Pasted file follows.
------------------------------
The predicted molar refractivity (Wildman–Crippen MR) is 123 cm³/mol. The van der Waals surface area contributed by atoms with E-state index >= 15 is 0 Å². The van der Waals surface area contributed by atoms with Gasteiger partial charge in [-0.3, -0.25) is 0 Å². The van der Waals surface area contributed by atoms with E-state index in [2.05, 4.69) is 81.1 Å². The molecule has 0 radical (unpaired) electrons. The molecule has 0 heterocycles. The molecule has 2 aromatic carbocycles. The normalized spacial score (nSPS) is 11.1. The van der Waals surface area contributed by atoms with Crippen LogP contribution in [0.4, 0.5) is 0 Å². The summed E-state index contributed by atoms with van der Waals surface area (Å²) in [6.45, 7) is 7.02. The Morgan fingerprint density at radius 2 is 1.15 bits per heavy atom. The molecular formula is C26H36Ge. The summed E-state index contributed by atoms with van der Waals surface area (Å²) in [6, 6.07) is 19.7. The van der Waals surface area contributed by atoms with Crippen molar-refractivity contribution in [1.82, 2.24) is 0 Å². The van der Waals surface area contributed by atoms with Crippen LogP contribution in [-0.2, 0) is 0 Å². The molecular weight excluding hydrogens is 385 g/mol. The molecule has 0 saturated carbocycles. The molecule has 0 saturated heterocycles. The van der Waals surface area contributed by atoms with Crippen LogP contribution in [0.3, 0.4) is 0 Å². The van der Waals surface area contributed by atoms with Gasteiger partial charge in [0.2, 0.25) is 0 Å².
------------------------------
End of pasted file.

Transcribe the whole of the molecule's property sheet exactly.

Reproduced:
The predicted molar refractivity (Wildman–Crippen MR) is 123 cm³/mol. The van der Waals surface area contributed by atoms with E-state index >= 15 is 0 Å². The van der Waals surface area contributed by atoms with Gasteiger partial charge in [-0.3, -0.25) is 0 Å². The van der Waals surface area contributed by atoms with E-state index in [2.05, 4.69) is 81.1 Å². The molecule has 0 radical (unpaired) electrons. The molecule has 0 heterocycles. The molecule has 2 aromatic carbocycles. The normalized spacial score (nSPS) is 11.1. The van der Waals surface area contributed by atoms with Crippen LogP contribution in [0.4, 0.5) is 0 Å². The summed E-state index contributed by atoms with van der Waals surface area (Å²) in [6.45, 7) is 7.02. The Morgan fingerprint density at radius 2 is 1.15 bits per heavy atom. The molecular formula is C26H36Ge. The summed E-state index contributed by atoms with van der Waals surface area (Å²) in [6, 6.07) is 19.7. The van der Waals surface area contributed by atoms with Crippen molar-refractivity contribution in [1.82, 2.24) is 0 Å². The van der Waals surface area contributed by atoms with Crippen LogP contribution in [-0.2, 0) is 0 Å². The molecular weight excluding hydrogens is 385 g/mol. The molecule has 0 saturated carbocycles. The molecule has 0 saturated heterocycles. The van der Waals surface area contributed by atoms with Crippen LogP contribution in [0.3, 0.4) is 0 Å². The van der Waals surface area contributed by atoms with Gasteiger partial charge in [0.2, 0.25) is 0 Å².